Reference : EFHC1 interacts with microtubules to regulate cell division and cortical development
Scientific journals : Article
Social & behavioral sciences, psychology : Neurosciences & behavior
http://hdl.handle.net/2268/27634
EFHC1 interacts with microtubules to regulate cell division and cortical development
English
de Nijs, Laurence mailto [Université de Liège - ULg > Département des sciences biomédicales et précliniques > Biochimie et physiologie humaine et pathologique >]
Leon, Christine mailto [Université de Liège - ULg > Département des sciences biomédicales et précliniques > Biochimie et physiologie humaine et pathologique >]
Nguyen, Laurent mailto [Université de Liège - ULg > Département des sciences cliniques > Neurologie >]
LoTurco, J. J. [ > > ]
Delgado-Escueta, A. V. [ > > ]
Grisar, Thierry mailto [Université de Liège - ULg > Département des sciences biomédicales et précliniques > Biochimie et physiologie humaine et pathologique >]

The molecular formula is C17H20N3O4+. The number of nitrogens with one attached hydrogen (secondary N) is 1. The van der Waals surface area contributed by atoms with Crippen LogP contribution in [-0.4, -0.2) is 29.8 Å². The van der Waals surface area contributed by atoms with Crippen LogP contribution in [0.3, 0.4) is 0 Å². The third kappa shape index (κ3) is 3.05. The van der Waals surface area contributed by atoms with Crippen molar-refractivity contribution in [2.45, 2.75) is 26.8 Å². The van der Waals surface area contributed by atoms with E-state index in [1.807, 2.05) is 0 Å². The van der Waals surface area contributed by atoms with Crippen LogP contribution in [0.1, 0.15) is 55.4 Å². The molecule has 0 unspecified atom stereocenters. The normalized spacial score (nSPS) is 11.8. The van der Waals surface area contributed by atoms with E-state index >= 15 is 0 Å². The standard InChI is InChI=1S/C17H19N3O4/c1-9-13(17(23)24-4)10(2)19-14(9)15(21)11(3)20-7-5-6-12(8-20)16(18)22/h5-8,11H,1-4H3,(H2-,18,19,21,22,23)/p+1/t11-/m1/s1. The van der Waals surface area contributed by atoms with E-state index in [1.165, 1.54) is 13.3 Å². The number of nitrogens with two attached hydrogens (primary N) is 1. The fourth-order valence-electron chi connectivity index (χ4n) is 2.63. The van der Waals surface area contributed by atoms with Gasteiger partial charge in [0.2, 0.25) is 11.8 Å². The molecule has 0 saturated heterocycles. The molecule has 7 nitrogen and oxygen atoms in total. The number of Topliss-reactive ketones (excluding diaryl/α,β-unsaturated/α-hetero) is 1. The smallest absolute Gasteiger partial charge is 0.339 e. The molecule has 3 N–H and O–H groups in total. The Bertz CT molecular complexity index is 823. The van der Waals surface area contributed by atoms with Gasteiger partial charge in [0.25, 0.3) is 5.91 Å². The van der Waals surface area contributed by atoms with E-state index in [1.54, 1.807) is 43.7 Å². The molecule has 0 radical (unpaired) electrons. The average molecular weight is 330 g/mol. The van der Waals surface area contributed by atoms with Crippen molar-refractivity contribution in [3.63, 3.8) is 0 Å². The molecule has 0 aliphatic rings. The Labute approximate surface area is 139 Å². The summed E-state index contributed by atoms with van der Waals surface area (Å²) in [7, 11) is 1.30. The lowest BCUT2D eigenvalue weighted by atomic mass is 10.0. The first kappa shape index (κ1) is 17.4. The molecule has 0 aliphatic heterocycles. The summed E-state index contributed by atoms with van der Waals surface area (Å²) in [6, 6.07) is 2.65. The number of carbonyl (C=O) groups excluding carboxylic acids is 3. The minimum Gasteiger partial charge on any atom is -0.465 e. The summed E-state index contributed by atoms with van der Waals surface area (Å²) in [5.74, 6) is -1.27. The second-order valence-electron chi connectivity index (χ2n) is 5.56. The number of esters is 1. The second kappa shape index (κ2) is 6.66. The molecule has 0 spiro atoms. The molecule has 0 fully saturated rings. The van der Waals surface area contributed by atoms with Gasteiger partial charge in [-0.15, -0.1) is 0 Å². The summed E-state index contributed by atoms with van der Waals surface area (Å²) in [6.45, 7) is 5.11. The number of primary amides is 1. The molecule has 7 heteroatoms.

Lakaye, Bernard mailto [Université de Liège - ULg > Département des sciences biomédicales et précliniques > Biochimie et physiologie humaine et pathologique >]
2009
Nature Neuroscience
Nature Publishing Group
12
10
1266-74
Yes (verified by ORBi)
International
1097-6256
1546-1726
New York
NY
[en] Mutations in the EFHC1 gene are linked to juvenile myoclonic epilepsy (JME), one of the most frequent forms of idiopathic generalized epilepsies. JME is associated with subtle alterations of cortical and subcortical architecture, but the underlying pathological mechanism remains unknown. We found that EFHC1 is a microtubule-associated protein involved in the regulation of cell division. In vitro, EFHC1 loss of function disrupted mitotic spindle organization, impaired M phase progression, induced microtubule bundling and increased apoptosis. EFHC1 impairment in the rat developing neocortex by ex vivo and in utero electroporation caused a marked disruption of radial migration. We found that this effect was a result of cortical progenitors failing to exit the cell cycle and defects in the radial glia scaffold organization and in the locomotion of postmitotic neurons. Therefore, we propose that EFHC1 is a regulator of cell division and neuronal migration during cortical development and that disruption of its functions leads to JME
http://hdl.handle.net/2268/27634
10.1038/nn.2390

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